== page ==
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Geron Corporation (NASDAQ:GERN) said on Monday that the company would be discontinuing their stem cell programs to focus on developing "first-in-class oncology" products - a decision that did not sit well with shareholders. Shares of the stem cell research pioneer fell over 17.27% in after-hours trading. Geron said the company would cut 38% of its workforce in line with the restructuring decision.

But the news isn't all bad. In fact, it bodes particularly well for InVivo Therapeutics (OTCQB:NVIV), a biotechnology company developing a novel biopolymer scaffolding device to treat spinal cord injury (SCI). Geron's GRNOPC1, a Human Embryonic Stem Cell (hESC) therapy, was in Phase I trials for the same indication - before Geron pulled the plug on the program. Geron had planned to invest at least $24.85 Million over the next 3 years to develop GRNOPC1, according to the company's latest quarterly filing with the SEC.

Investors who sought exposure in stem cell research allocated capital and vested in Geron Corporation. And just as their clinical focus has shifted, so will investors' dollars. Aastrom Biosciences (NASDAQ:ASTM), StemCells (NASDAQ:STEM), and Pluristem (NASDAQ:PSTI) are a few regenerative-medicine firms that could be the beneficiaries of a shift in assets. InVivo Therapeutics, similarly, is the only pure-play SCI company, and non-coincidentally, one that recently signed on Dr. Edward Wirth, who led the world’s first human embryonic stem cell clinical trial as Medical Director for Regenerative Medicine -- at Geron (see a more comprehensive overview of InVivo Therapeutics here).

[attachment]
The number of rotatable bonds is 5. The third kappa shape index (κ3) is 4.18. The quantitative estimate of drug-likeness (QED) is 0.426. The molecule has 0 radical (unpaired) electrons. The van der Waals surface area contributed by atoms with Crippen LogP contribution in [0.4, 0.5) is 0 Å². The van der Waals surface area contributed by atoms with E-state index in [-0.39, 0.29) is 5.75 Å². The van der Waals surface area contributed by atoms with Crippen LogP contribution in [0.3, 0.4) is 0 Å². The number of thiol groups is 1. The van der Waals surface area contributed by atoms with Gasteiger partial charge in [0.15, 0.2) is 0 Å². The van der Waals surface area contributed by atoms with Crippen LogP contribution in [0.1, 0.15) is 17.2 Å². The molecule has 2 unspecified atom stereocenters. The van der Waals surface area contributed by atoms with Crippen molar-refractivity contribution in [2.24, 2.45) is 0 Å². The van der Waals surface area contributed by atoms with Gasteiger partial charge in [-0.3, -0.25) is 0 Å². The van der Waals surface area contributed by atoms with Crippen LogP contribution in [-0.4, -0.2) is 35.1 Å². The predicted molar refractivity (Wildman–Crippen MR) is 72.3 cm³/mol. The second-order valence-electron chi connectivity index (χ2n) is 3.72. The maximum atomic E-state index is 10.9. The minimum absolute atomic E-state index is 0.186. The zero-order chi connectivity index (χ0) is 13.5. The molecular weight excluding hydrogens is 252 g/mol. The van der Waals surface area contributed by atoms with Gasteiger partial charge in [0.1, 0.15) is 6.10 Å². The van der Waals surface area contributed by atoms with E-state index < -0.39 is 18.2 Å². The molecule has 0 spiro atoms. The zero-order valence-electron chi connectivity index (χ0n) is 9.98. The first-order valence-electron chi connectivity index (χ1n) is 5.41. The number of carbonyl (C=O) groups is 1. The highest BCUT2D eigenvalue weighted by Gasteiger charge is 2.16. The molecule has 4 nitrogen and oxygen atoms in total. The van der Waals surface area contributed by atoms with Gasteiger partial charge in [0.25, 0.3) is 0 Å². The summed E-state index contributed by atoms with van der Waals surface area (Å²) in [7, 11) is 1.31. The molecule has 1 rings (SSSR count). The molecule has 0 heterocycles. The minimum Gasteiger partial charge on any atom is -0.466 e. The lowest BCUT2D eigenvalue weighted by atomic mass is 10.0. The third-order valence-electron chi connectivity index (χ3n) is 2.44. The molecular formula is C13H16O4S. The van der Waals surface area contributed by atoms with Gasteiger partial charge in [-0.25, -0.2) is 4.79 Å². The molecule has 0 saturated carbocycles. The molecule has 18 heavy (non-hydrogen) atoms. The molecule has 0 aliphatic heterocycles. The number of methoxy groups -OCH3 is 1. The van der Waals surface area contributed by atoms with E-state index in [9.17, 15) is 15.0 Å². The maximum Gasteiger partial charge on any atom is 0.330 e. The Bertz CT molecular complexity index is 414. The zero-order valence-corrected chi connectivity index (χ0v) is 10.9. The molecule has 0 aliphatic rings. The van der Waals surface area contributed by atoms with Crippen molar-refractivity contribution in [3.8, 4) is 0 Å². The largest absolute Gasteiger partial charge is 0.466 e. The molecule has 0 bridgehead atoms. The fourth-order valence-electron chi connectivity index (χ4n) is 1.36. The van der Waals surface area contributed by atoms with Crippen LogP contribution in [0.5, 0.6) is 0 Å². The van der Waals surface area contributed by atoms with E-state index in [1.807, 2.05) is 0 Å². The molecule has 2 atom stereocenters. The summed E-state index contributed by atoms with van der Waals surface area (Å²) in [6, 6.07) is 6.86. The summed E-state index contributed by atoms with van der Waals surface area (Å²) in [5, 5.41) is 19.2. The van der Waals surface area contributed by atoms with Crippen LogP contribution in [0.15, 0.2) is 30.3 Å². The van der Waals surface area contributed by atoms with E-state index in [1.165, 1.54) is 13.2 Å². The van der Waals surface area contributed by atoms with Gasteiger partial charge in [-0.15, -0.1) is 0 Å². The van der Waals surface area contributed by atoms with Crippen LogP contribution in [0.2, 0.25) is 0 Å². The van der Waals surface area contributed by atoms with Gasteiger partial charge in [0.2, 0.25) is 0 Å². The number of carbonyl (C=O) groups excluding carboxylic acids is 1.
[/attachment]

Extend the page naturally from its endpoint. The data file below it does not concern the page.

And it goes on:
Medivation (NASDAQ:MDVN) serves as a great example of how investors reallocate capital. When the company reported stellar clinical results from a prostate cancer trial, shares of the company soared. At the same time, investors began to sell allocations in Dendreon (NASDAQ:DNDN), which saw a second consecutive quarter of dismal sales of its pricey prostate cancer therapy (see David Zanoni's briefing on this topic). Invariably, the story with Geron is much the same.

Yet an unsettling air surrounds the entire ordeal. Why would the company that pioneered the field be the first to stage an exit? Perhaps the silver lining in this is that stem cell therapy does not hold the promise researchers once thought it did. So what we're seeing now is a shift in resources by Geron's top management.

Source: The Beneficiaries of Geron's Exit From Stem Cell Therapy